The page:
c. The idea of cleansing must not be divorced from baptism, as Acts 22:16 would indicate: “Be baptized, and wash away your sins.” Baptism pictures the sinner’s own dying and rising again in Christ at the moment of regeneration (as well as Christ’s dying and rising), and in regeneration, sins are washed away. Thus viewed, the cleansing is a subordinate aspect to the dying and rising picture.
The subjects of baptism
Reformed position: Infants of “covenant families” are to receive baptism as a “sign and seal” of their covenant relation to God. This does not secure their regeneration but makes it highly likely in that baptism identifies them as recipients of God’s covenant blessings. Also, upon their salvation, adults from non-covenant families are to be baptized.
Baptist position: Only those who have personally placed trust in Christ as Savior may and should be baptized.
Argument of the Reformed
The Reformed position admits there are no stated cases of infant baptism in Scripture (though it believes a few may be implied, as with households being baptized—Acts 16:15, 33; 1 Corinthians 1:16), but argues from the continuity of the Abrahamic Covenant in both the Old and New Testaments after the following pattern.
1. The Abrahamic Covenant extends into the New Testament (Romans 4:16–18; 2 Corinthians 6:16–18; Galatians 3:8, 9, 14–18), where such phrases are found: Abraham is “the father of us all”; “So then those who are of faith are blessed with believing Abraham. . . . That the blessing of Abraham might come upon the Gentiles in Christ Jesus.”
2. Since circumcision as a “sign and seal” was commanded for children under the covenant in the Old Testament, which then gave them a substantial place in the Old Testament church, a similar “sign and seal” should be expected for the New Testament time.
3. Since the New Testament indicates that circumcision has ceased as a “sign and seal” (Acts 15:1, 2; 21:21; Galatians 2:3–5), God must have intended some other sign—which should correspond in its basic symbolism, namely purification—to take its place.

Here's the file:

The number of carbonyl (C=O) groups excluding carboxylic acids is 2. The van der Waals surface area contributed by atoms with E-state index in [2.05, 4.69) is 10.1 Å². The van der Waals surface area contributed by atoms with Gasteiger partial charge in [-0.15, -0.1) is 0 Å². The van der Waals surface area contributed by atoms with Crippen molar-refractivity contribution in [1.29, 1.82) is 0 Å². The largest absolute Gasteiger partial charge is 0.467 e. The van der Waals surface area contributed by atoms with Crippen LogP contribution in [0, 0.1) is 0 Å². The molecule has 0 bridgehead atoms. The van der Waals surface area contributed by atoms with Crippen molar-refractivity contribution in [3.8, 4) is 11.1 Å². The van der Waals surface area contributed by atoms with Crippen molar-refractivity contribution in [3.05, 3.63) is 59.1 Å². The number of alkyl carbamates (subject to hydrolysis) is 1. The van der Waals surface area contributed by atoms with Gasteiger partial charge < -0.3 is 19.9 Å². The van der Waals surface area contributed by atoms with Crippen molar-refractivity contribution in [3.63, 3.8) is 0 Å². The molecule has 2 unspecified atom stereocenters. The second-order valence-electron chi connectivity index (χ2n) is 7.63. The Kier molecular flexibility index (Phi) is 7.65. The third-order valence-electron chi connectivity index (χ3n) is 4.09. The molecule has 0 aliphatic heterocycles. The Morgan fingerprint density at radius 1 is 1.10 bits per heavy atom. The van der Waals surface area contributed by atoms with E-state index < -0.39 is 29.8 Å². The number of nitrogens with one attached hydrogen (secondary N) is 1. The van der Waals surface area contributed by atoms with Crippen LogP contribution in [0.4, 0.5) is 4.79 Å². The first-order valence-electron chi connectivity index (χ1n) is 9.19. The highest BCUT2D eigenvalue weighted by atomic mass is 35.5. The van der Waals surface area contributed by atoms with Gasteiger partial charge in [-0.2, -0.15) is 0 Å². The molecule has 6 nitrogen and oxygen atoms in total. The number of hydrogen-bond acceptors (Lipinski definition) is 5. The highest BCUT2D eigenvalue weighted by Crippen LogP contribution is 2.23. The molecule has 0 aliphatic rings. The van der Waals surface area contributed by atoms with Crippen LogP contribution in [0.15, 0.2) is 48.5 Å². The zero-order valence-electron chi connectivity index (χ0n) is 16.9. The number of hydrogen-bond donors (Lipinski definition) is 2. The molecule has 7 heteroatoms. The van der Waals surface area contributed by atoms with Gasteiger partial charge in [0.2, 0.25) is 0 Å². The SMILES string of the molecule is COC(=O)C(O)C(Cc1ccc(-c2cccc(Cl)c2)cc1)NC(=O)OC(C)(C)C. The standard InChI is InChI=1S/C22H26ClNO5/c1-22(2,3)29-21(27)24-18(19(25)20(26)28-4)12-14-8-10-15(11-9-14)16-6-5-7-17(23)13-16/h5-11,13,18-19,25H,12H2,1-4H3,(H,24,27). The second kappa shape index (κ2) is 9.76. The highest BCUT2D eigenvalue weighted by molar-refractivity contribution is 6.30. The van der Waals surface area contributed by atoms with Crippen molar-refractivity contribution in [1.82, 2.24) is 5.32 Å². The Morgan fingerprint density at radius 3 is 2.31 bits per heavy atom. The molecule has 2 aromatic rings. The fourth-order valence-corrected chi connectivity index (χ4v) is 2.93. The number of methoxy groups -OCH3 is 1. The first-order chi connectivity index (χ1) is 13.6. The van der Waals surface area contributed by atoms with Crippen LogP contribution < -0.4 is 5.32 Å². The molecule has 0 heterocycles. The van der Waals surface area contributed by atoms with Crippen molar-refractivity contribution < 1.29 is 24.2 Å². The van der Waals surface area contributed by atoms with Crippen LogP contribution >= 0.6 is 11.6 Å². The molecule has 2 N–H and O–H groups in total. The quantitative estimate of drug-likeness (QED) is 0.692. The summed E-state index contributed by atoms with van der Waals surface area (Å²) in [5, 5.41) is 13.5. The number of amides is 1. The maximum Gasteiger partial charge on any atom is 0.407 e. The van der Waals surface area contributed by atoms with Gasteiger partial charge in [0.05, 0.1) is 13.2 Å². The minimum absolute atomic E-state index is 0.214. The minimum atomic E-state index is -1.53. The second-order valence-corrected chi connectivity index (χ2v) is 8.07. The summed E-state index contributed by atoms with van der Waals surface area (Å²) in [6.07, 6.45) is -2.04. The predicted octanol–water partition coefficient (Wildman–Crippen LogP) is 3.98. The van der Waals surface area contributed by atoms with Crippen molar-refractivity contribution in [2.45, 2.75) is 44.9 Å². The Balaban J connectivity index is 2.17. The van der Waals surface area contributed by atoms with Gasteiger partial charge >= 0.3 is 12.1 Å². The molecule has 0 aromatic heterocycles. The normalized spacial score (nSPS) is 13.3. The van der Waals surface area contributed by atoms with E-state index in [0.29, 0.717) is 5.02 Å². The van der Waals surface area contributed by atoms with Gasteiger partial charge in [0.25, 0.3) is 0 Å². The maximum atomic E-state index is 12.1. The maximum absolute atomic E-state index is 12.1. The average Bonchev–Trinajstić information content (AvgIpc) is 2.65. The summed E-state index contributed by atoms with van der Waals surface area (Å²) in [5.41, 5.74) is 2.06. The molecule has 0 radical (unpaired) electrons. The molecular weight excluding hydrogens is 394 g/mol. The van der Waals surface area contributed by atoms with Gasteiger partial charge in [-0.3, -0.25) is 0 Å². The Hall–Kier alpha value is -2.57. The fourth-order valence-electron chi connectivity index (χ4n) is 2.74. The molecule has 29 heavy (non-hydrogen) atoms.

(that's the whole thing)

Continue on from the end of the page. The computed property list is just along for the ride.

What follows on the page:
4. Since baptism corresponds in symbolic meaning, it must be the intended substitute. Also it is “significantly” closely linked to the idea of circumcision at least once—in Colossians 2:11 and 12.
5. Reformed writers like to point out that though the Scriptures record no illustrations of infant baptism, the practice can be traced to an early stage in church history.
Reply and argument of the Baptists
The following reasoning in reply to the Reformed argumentation is to show, first, that nothing correspondent to circumcision needs to carry over into the New Testament and, second, that baptism would not be a possible replacement even if it did.
1. It is important to distinguish clearly between the physical, earthly aspect of the Abrahamic Covenant and the spiritual aspect.
2. Circumcision was commanded in view of the physical, earthly aspect when Israel needed to be kept distinct as a nation from neighboring peoples, so nothing was needed to replace it for the Church Age. Three items are pertinent to notice in support of this fact.
a. The rationale for circumcision, relating to the physical aspect of covenant, was that Israel as a nation needed to be kept apart from her heathen neighbors, and such a badge of identification was helpful to that end. Of course, the church situation in the New Testament carries no comparable need.
b. The Reformed position relies greatly upon Romans 4:11, the only passage calling circumcision a sign and seal of faith. To reply, this verse speaks only of Abraham, so it is subject to an interpretation wholly in keeping with the Baptist position: namely, that circumcision provided a sign and seal of Abraham’s faith in God’s promises.